@Fast-Nop hmm.. But blocking legal content is bad for business. I bett neither youtube nor fb or any other service would like to lose their users for such a silly reason. Call me naive but I trully believe that will not be a problem :) either that or services will provide some sort of a workaround to make the upload posdible
  • 4
    @PrivateGER and then EU politicians wonder why there is no European Facebook, Ebay, Twitter, Instagram, Apple, Microsoft, Google and whatnot.

    But hey, paper magazines and petrol burning cars, that's the future.
  • 2
    @PrivateGER a lawsuit just like that..? :) well of all the lawsuits I've been an either party in I can tell it's not that sudden. First there are warnings, communications, requests to address the alleged problem and take a particular set of actions to remediate the issue. If, and only if these requests are not addressed within a predefined period of time the case can then be turned into a lawsuit.

    I'd be genuinely surprised if these regulations allowed immediate lawsuits :)
  • 2
    @netikras Yeah, I admit that was a bit exaggerated, but you have to consider that companies are now treated as the violators of copyright.
    With gigantic networks or small companies, that will definitely cause a lot of problems.
  • 2
    @netikras unrealistic. Filters are by far not able to do that reliably, and you buy a low false-negative rate with a high false-positive one. That's just tech reality. However, filters are the only way to fulfil the requirement to prevent uploading similar content.

    So the platforms either piss off users or run into expensive law proceedings.

    Well, OR, Google says "fuck it" and shuts down YT for EU citizens. After all, YT doesn't really make much profit anyway: sorry, this platform is not available in the European Union.

    Oh and forget about running a forum. You can block uploading images, videos and audio, but even written content can be copyrighted. So you're in for ruin when running a forum. Who will do that?
  • 1
    @Fast-Nop oh come on... This has been a problem for decades already and forums, soc networks and others were quite good at coping. Moderators, administrators, users' reported copyright violations, content approvals, etc...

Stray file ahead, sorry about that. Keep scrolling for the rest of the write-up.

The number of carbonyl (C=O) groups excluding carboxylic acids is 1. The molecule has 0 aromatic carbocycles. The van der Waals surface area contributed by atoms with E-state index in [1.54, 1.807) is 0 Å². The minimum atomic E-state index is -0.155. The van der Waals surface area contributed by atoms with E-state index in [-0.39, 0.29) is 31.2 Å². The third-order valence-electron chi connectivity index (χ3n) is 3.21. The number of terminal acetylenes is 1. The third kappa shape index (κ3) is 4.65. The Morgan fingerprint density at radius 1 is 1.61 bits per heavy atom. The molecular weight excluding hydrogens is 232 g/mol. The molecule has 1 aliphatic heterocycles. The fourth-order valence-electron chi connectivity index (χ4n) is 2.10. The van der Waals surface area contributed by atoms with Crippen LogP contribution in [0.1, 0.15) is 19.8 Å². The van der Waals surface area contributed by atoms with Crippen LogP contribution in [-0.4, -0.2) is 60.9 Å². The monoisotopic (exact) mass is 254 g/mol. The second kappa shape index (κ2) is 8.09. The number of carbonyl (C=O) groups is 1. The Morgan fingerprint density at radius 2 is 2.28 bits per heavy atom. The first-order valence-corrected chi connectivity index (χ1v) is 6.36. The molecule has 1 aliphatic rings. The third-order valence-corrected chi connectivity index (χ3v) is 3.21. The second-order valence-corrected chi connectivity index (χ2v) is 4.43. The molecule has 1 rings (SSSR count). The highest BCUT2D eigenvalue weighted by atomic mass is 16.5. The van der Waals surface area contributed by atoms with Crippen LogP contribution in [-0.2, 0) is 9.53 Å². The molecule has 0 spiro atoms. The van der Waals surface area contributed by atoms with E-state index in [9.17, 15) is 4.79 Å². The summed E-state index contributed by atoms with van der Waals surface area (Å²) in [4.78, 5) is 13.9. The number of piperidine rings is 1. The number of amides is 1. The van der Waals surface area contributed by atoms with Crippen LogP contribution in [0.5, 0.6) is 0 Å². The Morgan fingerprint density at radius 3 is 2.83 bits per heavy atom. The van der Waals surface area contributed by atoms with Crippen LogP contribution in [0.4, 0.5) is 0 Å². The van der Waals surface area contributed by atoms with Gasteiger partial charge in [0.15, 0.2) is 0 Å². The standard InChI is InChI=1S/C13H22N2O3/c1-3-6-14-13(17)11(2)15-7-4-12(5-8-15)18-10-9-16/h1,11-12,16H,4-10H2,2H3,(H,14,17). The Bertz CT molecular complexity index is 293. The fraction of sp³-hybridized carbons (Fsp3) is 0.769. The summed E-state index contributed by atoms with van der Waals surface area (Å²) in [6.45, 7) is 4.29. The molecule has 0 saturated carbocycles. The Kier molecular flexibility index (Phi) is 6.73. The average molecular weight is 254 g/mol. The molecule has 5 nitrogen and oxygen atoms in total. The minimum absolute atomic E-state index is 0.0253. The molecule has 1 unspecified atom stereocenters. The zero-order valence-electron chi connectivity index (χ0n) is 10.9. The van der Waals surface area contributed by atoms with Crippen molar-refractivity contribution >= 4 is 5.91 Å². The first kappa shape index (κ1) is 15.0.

Every law has some room to stretch. I bet this one also has it. After all, at least wiki mentions 'best effort', which makes things much easier :)

    I'm not saying this article is all-goody, but I do not see the horses of aragedon everyone is crying 'bout :)
  • 2
    @netikras no, this has not been a problem for decades. Until now, it was OK if content was removed after take down notice. And in general, it was the user who was responsible, not the platform operator.

    Now if similar content gets uploaded again, you're in for a hefty fine, that is new. There is no communication, no notice, no grace time anymore. The platform operator is in for a fine.
  • 3
    About the "commercialness" of a website: Any profit oriented website, providing access to a "large" amount of user uploaded content.

    Or in short: A forum with ads or a small social network with a supporter program (like this site).

    How to evade being liable: You have a license for uploaded content. This can be VERY expensive. Unless you are YouTube, it is currently impossible to get an "all inclusive for everything for every purpose" license. Legally you have to try your best to get a license.
    Copyright owners are _not required_ to give you a license. Resulting, you must _prevent uploading_ stuff if the _copyright owner says so_. Of course, you still have to take down any unlawful content but _further prevent future uploads_. Obviously those filters might have a false positive rate, especially on parody or (legal) excerpts.